Today, aquaponics is recognised as one of the most exciting and productive food systems available. However, we still don’t know nearly enough about the complex interactions going on in these systems, and how to maximise them. That’s why we are so keen to collect and share data about our system, so that we can contribute to developing better and better systems, that produce more from less, and waste as little as possible!
Aquaponics was re-discovered in the early ’70s by visionaries such as The New Alchemy Group, and picked up on by serious scientists at the North Carolina State University in the mid ’80s. By 1997 an academic journal was being published and interest grew rapidly.
Contemporary researchers are marvelling at the intricacy and year-round productivity of traditional aquaponics systems. For example. the Mexican Chinampas and raised-beds of Llanos de Moxos in Bolivia could feed 50 persons per Hectare without any machinery, oil, patents, waste or disease. Sadly these were destroyed by colonisation.
The Asian paddy/fish culture has fortunately continued unhindered over the centuries, and today governments are actively expanding it’s use in rural areas with outstanding results.
All these ancestral techniques relied on the diverse ecosystems and on-site waste recycling that provided life and nutrient rich waters that in turn fed plants, reduced soil erosion and controlled pests in any climate where frosts aren’t frequent.
Chinampas in Mexico
“And when we saw all those cities and villages built in the water and other great towns on dry land, and that straight and level causeway leading to Tenochtitlan, we were amazed…Indeed, some of our soldiers asked if it was not all a dream” (Spanish chronicler, Bernal Diaz del Castillo)
Chinampas were Mayan and Aztec land-creating and food growing systems of raised fields on man-made islands in the middle of lakes, marshes and floodplains of the valley of Mexico.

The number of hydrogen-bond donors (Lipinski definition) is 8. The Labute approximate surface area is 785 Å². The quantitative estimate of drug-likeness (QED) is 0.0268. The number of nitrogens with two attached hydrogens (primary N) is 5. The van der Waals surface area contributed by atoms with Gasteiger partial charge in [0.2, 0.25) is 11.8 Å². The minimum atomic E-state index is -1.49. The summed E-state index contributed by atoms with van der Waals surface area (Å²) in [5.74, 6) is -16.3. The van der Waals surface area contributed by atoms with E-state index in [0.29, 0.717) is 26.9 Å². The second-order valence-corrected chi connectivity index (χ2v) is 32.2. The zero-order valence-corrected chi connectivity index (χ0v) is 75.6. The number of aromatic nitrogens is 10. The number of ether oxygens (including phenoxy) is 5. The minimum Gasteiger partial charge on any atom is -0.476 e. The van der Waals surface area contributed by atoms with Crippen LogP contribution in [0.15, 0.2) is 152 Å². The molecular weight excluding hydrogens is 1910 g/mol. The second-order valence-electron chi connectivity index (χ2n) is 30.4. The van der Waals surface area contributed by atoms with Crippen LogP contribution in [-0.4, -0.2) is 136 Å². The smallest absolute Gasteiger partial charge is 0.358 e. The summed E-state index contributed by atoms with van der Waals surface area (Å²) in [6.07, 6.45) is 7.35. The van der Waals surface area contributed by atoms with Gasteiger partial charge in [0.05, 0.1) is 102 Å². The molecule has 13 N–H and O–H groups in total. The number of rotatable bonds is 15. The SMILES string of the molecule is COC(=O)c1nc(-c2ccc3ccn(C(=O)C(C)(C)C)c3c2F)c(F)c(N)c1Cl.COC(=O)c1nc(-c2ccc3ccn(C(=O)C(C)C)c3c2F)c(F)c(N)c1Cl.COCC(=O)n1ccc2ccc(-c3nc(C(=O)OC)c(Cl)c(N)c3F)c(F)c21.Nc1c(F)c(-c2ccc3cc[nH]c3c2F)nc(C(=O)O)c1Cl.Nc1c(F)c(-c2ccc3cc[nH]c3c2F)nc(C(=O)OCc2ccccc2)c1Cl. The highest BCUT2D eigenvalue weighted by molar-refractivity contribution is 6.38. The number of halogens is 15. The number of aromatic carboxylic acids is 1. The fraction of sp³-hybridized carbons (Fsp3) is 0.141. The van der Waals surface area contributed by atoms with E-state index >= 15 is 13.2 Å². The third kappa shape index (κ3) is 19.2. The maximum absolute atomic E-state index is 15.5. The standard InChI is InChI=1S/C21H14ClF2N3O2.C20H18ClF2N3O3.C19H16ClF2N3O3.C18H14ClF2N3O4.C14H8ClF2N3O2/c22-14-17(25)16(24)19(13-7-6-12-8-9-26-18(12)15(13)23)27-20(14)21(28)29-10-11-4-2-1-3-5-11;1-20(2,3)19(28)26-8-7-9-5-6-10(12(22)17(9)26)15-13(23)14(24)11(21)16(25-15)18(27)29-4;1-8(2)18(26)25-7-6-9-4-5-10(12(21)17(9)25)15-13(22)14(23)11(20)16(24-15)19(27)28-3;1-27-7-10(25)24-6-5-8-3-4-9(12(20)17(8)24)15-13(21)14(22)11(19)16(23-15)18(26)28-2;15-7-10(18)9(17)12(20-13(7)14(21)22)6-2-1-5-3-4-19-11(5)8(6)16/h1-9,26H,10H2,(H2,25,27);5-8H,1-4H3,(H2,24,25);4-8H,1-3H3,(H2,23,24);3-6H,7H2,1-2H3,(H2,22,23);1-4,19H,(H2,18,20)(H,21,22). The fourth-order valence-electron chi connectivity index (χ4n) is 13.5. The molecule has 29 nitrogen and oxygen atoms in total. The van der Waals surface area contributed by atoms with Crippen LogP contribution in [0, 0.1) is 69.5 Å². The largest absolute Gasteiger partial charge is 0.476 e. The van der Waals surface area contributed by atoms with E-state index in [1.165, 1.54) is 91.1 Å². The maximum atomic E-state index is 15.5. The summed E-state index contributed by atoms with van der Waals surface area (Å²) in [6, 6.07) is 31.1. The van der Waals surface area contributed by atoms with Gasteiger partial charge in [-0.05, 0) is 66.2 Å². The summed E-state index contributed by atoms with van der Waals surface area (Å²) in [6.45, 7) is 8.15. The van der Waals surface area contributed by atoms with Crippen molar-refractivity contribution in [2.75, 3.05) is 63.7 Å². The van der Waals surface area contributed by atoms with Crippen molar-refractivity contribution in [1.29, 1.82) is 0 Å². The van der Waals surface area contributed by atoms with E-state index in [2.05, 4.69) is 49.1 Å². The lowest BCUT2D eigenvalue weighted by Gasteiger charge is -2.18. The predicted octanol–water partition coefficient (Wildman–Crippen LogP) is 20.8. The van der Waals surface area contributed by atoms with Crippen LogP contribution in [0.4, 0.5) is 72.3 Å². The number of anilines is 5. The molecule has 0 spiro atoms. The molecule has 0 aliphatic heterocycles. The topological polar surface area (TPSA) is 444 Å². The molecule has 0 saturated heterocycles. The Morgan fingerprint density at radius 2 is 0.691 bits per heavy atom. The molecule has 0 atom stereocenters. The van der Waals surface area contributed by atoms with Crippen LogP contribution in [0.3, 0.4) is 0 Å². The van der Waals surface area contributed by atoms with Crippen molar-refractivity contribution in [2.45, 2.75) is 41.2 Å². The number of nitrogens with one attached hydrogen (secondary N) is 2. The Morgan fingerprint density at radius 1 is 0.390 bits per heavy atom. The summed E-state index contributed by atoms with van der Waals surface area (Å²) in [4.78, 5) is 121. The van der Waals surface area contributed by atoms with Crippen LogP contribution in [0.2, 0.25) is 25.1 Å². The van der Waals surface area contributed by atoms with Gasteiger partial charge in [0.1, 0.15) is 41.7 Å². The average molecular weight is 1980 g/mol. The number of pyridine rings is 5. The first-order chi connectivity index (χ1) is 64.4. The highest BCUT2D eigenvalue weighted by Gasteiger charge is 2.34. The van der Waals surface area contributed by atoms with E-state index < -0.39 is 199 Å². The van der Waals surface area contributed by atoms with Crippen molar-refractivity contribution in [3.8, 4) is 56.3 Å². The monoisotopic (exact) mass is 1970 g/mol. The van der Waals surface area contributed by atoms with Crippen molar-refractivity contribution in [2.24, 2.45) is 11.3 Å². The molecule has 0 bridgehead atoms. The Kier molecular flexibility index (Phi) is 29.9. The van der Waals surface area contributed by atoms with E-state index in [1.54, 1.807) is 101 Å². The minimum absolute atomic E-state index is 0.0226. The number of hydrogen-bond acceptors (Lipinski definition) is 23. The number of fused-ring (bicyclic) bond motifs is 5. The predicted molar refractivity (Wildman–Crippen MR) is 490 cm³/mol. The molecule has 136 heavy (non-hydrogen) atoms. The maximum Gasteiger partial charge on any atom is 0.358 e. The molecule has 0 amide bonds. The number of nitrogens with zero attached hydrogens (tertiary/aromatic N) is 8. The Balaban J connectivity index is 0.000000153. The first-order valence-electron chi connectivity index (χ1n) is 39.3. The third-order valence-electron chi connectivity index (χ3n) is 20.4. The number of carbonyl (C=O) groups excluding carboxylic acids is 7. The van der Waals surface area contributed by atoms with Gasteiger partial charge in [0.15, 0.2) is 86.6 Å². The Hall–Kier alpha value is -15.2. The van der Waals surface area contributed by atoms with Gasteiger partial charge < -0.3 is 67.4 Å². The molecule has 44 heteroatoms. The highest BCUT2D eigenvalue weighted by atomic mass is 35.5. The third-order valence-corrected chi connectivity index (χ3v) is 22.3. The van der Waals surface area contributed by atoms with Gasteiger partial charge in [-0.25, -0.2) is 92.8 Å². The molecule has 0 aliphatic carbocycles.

Chinampas consist of wattle boxes or reed fences anchored in lake, marsh and floodplain bottoms, from 6mx2m up to 100mx10m in size. These boxes were filled with layers of lake sediment and green manures like grass, leaves, shells, aquatic plants and other materials until a finger-shaped island was created, leaving 1m deep canals that allowed access with canoes. Each chinampa was secured by the roots of willow trees that were planted on the edges, and even houses were built on them.
These systems’ abundant bounty is produced by a diverse array of interactions between fish, birds, shrimps and crayfish, worms, reptiles, amphibians, micro-organisms and plants that thrive with water abundance, allowing all-year round growing of virtually everything you can think of. Back in the 14th century, the valley of Mexico hosted over 1.5 million habitants whose food supply was provided in the 1200km² chinampa network, and it has been estimated that ten thousand hectares of intensively managed chinampas would be sufficient to feed at least half-a-million people.
It is very important to highlight that the most productive systems are aquatic, thanks to water’s “universal solvent” quality and the fact that life is based on water.
Permaculture advocates and universities are bringing chinampas back to the future because of its many benefits in terms of efficiency, yield, and diversity encouragement. We are hoping to see demonstration sites of chinampas covering the range of climates Central American cultures once did. Backyard PVC contained versions are being developed in Mexico.
Llanos de Moxos, Bolivia
Similar land management solutions to the Mexican chinampas can be found in Los Llanos de Moxos, in the Beni region of Bolivia. Once again, conquistadors overwhelmed the indigenous peoples and progressively enslaved them, introducing European methods of agriculture and architecture over the centuries in one of the most catastrophic colonialism episodes in history.